AI music wars: Meta takes on Google and releases its own AI music generator - but whose is better?

(Image credit: Getty)

The pace of development in the world of AI music is rapidly increasing. Just last month, Google made their text-to-music AI MusicLM available for public testing. This week, Meta has released an open-source rival to MusicLM called MusicGen that's now available to the public.

Both MusicGen and MusicLM are generative AI models that use technology powered by machine learning to produce short clips of music in response to text input. MusicGen will generate 15 seconds of audio based on the description provided by the user: type in anything from '90s rock song with electric guitar' to '180bpm gabber track with microtonal synth lead' and it'll do its best to approximate the description in the music it spits back out. 

MusicGen will produce clips of up to 120 seconds if the user signs up to HuggingSpace, the platform its hosted on, and runs a more advanced version of the software. It's also capable of recreating melodies specified by the user. Upload a reference audio file, and MusicGen will extract a melody from it and incorporate that into the resulting clip. So if you want to hear a banging EDM remix of Greensleeves, or a thrash metal version of My Heart Will Go On, MusicGen will attempt to create it.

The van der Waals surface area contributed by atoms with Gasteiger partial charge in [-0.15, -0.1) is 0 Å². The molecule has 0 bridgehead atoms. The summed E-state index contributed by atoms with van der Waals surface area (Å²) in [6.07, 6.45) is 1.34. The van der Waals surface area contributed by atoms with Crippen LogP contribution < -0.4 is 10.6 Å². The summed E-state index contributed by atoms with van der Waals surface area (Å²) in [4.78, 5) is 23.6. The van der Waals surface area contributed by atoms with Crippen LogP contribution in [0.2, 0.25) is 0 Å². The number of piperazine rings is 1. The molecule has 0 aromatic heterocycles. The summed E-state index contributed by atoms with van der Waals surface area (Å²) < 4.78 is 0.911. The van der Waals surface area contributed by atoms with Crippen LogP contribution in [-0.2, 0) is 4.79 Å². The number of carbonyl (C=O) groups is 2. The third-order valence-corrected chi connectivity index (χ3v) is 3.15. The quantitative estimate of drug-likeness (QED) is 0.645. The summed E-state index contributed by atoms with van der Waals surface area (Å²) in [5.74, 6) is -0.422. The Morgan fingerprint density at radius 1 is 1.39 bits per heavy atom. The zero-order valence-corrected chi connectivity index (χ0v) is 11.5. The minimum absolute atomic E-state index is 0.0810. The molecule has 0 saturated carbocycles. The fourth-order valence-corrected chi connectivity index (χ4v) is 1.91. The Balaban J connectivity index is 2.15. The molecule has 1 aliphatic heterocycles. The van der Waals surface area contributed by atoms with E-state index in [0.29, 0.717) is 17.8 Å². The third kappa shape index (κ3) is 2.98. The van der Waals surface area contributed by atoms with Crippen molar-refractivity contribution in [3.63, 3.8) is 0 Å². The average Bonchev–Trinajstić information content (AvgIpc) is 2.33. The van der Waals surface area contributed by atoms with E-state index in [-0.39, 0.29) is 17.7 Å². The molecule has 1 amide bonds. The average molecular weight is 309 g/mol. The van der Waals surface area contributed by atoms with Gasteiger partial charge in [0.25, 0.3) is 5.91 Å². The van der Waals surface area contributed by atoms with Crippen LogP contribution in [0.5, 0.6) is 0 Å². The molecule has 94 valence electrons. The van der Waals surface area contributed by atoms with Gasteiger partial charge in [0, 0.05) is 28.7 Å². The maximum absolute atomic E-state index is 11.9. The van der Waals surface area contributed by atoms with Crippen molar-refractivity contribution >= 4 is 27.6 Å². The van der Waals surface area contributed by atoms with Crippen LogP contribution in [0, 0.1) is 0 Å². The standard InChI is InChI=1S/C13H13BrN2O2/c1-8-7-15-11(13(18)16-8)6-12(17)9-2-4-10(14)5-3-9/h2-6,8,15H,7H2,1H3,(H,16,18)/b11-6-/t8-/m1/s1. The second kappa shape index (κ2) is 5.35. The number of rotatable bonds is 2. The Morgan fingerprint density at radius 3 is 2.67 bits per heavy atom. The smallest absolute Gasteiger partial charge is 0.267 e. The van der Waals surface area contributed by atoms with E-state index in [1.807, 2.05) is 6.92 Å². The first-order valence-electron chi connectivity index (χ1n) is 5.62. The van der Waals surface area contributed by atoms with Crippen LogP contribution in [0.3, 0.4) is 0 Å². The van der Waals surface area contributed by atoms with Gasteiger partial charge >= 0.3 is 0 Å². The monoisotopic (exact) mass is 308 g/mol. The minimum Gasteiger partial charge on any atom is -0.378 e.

Unlike MusicLM, MusicGen doesn't prevent users from using artist and song names in their prompts, so you're free to ask it to produce a Celine Dion-style ballad, or an EDM track with the same vibe as Deadmau5's Ghosts 'n' Stuff. The results you'll get back, though, likely won't bear much resemblance to the artist or tracks you mention. 

This may be because MusicGen has been trained on music from stock libraries, not the music of popular artists: Meta says that MusicGen was trained on 20,000 hours of music, including 390,000 instrumental tracks from stock media libraries ShutterStock and Pond5.

In a paper published by Meta that introduces MusicGen, the company briefly addresses concerns surrounding the ethics of AI-generated music, arguing that their open-source approach levels the playing field by giving musicians and producers access to their tools. "Generative models can represent an unfair competition for artists, which is an open problem," the paper reads. 

"Open research can ensure that all actors have equal access to these models", it continues. "Through the development of more advanced controls, such as the melody conditioning we introduced, we hope that such models can become useful both to music amateurs and professionals."